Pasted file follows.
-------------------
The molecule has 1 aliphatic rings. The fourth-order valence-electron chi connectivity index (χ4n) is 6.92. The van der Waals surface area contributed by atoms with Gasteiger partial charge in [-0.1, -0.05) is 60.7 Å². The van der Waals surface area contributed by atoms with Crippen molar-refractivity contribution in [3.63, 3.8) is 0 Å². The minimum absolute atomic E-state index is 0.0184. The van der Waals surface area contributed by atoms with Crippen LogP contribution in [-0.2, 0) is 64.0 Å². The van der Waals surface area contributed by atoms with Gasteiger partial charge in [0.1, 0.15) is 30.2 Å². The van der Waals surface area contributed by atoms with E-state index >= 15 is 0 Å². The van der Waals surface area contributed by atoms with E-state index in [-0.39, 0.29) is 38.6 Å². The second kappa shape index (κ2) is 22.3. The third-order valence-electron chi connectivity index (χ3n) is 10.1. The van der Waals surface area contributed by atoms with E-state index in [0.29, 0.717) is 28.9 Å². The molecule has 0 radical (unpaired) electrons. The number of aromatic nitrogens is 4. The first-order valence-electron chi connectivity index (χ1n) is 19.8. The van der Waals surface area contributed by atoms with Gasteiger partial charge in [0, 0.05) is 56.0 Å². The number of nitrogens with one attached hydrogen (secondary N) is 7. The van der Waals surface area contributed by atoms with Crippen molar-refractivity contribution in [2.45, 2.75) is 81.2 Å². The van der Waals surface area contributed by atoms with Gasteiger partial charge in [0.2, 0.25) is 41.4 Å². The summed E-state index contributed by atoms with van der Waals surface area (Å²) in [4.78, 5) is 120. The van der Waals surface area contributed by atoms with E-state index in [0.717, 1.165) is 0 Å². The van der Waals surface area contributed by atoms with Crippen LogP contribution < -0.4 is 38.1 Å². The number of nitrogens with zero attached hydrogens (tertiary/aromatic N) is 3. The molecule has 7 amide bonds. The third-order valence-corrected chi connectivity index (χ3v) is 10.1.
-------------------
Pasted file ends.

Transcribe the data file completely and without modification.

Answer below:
The molecule has 1 aliphatic rings. The fourth-order valence-electron chi connectivity index (χ4n) is 6.92. The van der Waals surface area contributed by atoms with Gasteiger partial charge in [-0.1, -0.05) is 60.7 Å². The van der Waals surface area contributed by atoms with Crippen molar-refractivity contribution in [3.63, 3.8) is 0 Å². The minimum absolute atomic E-state index is 0.0184. The van der Waals surface area contributed by atoms with Crippen LogP contribution in [-0.2, 0) is 64.0 Å². The van der Waals surface area contributed by atoms with Gasteiger partial charge in [0.1, 0.15) is 30.2 Å². The van der Waals surface area contributed by atoms with E-state index >= 15 is 0 Å². The van der Waals surface area contributed by atoms with E-state index in [-0.39, 0.29) is 38.6 Å². The second kappa shape index (κ2) is 22.3. The third-order valence-electron chi connectivity index (χ3n) is 10.1. The van der Waals surface area contributed by atoms with E-state index in [0.29, 0.717) is 28.9 Å². The molecule has 0 radical (unpaired) electrons. The number of aromatic nitrogens is 4. The first-order valence-electron chi connectivity index (χ1n) is 19.8. The van der Waals surface area contributed by atoms with Gasteiger partial charge in [0, 0.05) is 56.0 Å². The number of nitrogens with one attached hydrogen (secondary N) is 7. The van der Waals surface area contributed by atoms with Crippen molar-refractivity contribution in [2.45, 2.75) is 81.2 Å². The van der Waals surface area contributed by atoms with Gasteiger partial charge in [0.2, 0.25) is 41.4 Å². The summed E-state index contributed by atoms with van der Waals surface area (Å²) in [4.78, 5) is 120. The van der Waals surface area contributed by atoms with E-state index in [0.717, 1.165) is 0 Å². The van der Waals surface area contributed by atoms with Crippen LogP contribution < -0.4 is 38.1 Å². The number of nitrogens with zero attached hydrogens (tertiary/aromatic N) is 3. The molecule has 7 amide bonds. The third-order valence-corrected chi connectivity index (χ3v) is 10.1.